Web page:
Early on Sam invites a mechanic over for breakfast – and ends up paying for his neighbor’s repairs. Sheridan is a marvel of amusement and disdain. Upon the mechanic’s entrance she stares at Cooper mischievously, lowering her head and rolling her eyes up, backed by a disbelieving smirk – entertained by the absurdity of her cluttered life. Then the mechanic hands her dirty plates to clear, and the humor turns to contempt. Her eyebrows shoot down and her jaw drops in disbelief. Then a quick recovery into thick, dripping sarcasm. She asks for “the Crunchies too please” in a fake-civilized tone with a plasticine smile. Her hands full of plates, she raises her left arm so the cereal box can be shoved in her armpit – a perfect picture of overburdened domesticity. Staring needles at him, she says “Thank you” in a sing-song voice, and absconds with the dishes. This all happens in fifteen seconds, packing hilarity into every frame. Read more.
4. Frank Miller's Dark Night. Once hailed as a genius in the world of comics, Frank Miller has lost a lot of his luster with the triple disasters of "The Spirit," the Islamophobic and self-plagiaristic "Holy Terror!" and the misogynistic and self-parodic "Sin City: A Dame to Kill For." Yet Hollywood is still fascinated by him even if comics have given him up. Grantland's Alex Pappademas wrote an overview of Miller's career, from his rise to his simultaneously rise and fall in recent years, and tries to explain what exactly happened to Miller.
Miller moved back to New York just in time for 9/11, and began reckoning with that day’s events in his work before the dust had even settled. His contribution to the 2002 benefit book "9-11: Artists Respond" was a two-page, three-panel comic, as stark and unequivocal as anything in his back catalogue.: Back then, it read like a condemnation of fundamentalism in all its forms, and maybe it was. But it was also a statement. Miller wasn’t ready yet to let the healing begin. In context, the piece’s rawness was striking. “An atom bomb of anger and cynicism,” David Brothers wrote in 2010, “dropped into the middle of a book filled with stories about unity and tolerance and sadness. The rest of the book is your mother comforting you and putting ice on your black eye, while Miller’s two pages are your father asking you if you gave as good as you got, and if not, you better do better next time.” Read more.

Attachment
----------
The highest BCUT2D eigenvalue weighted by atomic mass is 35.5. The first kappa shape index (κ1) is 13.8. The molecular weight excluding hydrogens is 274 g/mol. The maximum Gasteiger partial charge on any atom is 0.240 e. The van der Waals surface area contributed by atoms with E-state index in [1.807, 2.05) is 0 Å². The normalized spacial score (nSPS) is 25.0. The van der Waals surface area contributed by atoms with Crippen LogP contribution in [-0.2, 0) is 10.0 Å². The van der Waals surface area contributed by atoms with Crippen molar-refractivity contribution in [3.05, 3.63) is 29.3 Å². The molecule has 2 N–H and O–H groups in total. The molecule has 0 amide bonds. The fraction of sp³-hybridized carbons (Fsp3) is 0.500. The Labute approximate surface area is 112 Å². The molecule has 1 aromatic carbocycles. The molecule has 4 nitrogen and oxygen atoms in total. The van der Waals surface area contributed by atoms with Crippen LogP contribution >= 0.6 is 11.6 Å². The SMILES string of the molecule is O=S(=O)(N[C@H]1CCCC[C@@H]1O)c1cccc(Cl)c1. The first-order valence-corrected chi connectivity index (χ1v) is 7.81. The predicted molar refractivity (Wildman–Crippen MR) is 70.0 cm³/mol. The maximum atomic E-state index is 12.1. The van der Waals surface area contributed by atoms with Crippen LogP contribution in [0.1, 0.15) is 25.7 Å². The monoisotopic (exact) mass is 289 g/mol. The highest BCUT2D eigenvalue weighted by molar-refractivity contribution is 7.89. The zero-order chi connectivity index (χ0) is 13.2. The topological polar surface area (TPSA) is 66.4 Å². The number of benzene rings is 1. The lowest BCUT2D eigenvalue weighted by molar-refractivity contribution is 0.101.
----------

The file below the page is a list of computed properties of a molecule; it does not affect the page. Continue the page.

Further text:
5. What Hollywood's Blockbuster Love Means for Us. 40 big budget superhero movies will hit between now and 2020. According to Anita Elberse's recent book "Blockbusters: Hit-making, Risk-taking and the Big Business of Entertainment," it's because investing in a handful of big products is actually the least risky venture for businesses. But what does this mean for the rest of us or indie lovers? Erika Olson of RogerEbert.com interviews Elberse:
Is there anything else from your research that can give film fans who are already sick of franchise movies some hope?
Thank you for asking this question. A blockbuster strategy is not just about making big bets. Rather, it is about smartly investing in a full portfolio of films. It turns out—this is good news for everyone who wants to see more than just tent-poles—that there is a distinct business need for smaller investments, too. Smaller films often serve as test cases. Placing less expensive bets can help a studio discover the next big-hit franchise, or the next big bankable actor. Smart studio executives continue to experiment with smaller films to make sure the well of ideas and talent does not dry up. Read more.
Tweet of the Day:
This GIF, like our actual credits for Homerpalooza, captures the repetitive post-sarcastic ennui of us sour GenXers http://t.co/noumtKpAIe
— Josh Weinstein (@Joshstrangehill) August 26, 2014